Inside Insights On Common Orthotic Dilemmas

Ronald Valmassy, DPM

   When treating patients with orthotic therapy, podiatric physicians may face various dilemmas on when to prescribe devices or how to treat patients who have used over-the-counter devices to no avail. These expert panelists discuss the use of orthoses after bunion surgery, “retail” orthoses and the treatment of pediatric patients among other issues.

Q: When would you prescribe functional foot orthoses following bunion surgery?

   A: For most hallux valgus patients, David Levine, DPM, CPed, would recommend orthotic devices. “Even more important than orthotic devices is educating the patient about footwear and what to look for,” he advises. “Once (patients are) in the appropriate footwear, then the function and performance of orthotic devices will make a lot more sense as well as increase the chances of patient adherence.”

   Michael Burns, DPM, considers hallux valgus deformity a symptom of midstance midfoot instability and functional hallux limitus. He always suggests orthotic control following hallux valgus repair unless the midstance instability has improved following a Lapidus fusion or some other ancillary procedure. In practice, he encourages patients with first metatarsophalangeal joint (MPJ) pain to try orthotic control before surgery (unless there is secondary involvement of the second MPJ). Dr. Burns maintains that the symptoms often resolve without surgery.

    “This allows the patient a reasonable option regarding treatment for the deformity and its timing,” says Dr. Burns.

   Since bunion deformities are precipitated, perpetuated, aggravated by or accentuate pathomechanical foot and limb function, Joseph D’Amico, DPM, routinely prescribes foot orthoses prior to surgical intervention. As he notes, correction of the hallux valgus does not correct the underlying forces that have created the hallux valgus nor will it prevent those forces from recurring postoperatively.

   Dr. D’Amico incorporates the orthotic device in the postoperative dressing either as an additional layer secured by elastic compression or by placing the orthotic in the postoperative shoe and securing it with Velcro if necessary. He notes that an established patient will already be accustomed to wearing these devices.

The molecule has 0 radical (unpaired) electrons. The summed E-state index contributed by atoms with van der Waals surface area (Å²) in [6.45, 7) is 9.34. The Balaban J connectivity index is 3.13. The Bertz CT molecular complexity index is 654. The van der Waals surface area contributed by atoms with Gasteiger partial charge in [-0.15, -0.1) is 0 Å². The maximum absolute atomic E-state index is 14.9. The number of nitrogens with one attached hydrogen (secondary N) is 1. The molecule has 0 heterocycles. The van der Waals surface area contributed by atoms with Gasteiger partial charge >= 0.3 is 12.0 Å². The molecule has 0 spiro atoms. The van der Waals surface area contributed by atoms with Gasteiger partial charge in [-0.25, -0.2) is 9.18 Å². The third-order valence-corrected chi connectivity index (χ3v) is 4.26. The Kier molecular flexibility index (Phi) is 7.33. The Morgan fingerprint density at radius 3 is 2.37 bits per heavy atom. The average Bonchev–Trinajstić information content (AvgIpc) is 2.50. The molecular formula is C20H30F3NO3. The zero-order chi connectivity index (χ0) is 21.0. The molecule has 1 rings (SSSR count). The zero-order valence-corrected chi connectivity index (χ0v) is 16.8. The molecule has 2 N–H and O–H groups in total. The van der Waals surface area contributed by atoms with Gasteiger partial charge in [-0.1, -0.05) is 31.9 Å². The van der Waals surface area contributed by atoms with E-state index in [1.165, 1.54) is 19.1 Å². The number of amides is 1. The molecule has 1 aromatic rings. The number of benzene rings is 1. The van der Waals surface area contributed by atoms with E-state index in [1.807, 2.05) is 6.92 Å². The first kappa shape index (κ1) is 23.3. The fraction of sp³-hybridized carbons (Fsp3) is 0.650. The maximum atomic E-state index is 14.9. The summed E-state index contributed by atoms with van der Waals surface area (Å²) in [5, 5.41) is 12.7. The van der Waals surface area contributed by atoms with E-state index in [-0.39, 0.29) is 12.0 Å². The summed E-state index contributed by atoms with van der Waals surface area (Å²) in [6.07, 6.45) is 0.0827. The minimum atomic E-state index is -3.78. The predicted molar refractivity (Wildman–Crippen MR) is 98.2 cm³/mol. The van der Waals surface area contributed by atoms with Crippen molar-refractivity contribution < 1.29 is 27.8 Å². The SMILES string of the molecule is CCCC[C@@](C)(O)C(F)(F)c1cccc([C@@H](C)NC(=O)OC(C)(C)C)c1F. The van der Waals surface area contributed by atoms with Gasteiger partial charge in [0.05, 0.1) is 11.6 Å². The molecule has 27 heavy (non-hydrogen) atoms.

In contrast, new patients who are anxious to have their deformity repaired should wear the new orthotics long enough to become comfortable and secure in their use prior to surgery. Dr. D’Amico says immediate use of an orthotic postoperatively reduces pathomechanical forces through the operative site, which reduces the likelihood of abnormal stress, improves stability and reduces discomfort.

   If he anticipates significant changes in sagittal or frontal plane alignment of the first MPJ, Dr. D’Amico will adjust the orthotic appropriately. His typical modifications may include first ray cutouts or forefoot post adjustments.

Q: Your patient has just spent several hundred dollars for an “orthotic” he or she has obtained from a retail outlet. When asked your opinion on this, how do you respond?

   A: “What you have purchased is not truly an orthotic device but a custom made insole,” Dr. D’Amico tells patients. “The person or automated machine that fabricated this device is not a physician of the foot and leg, is not trained in lower extremity biomechanics, and has not performed a history and comprehensive physical examination. If it has been suggested that this individual is qualified to assess and treat your condition, he or she is actually practicing medicine without a license.”

   While these patients may find these devices comfortable and helpful, Dr. D’Amico says it is unlikely that the underlying cause of the patient’s concern has been identified or properly addressed. He also tells patients these devices may actually be causing more harm than good.

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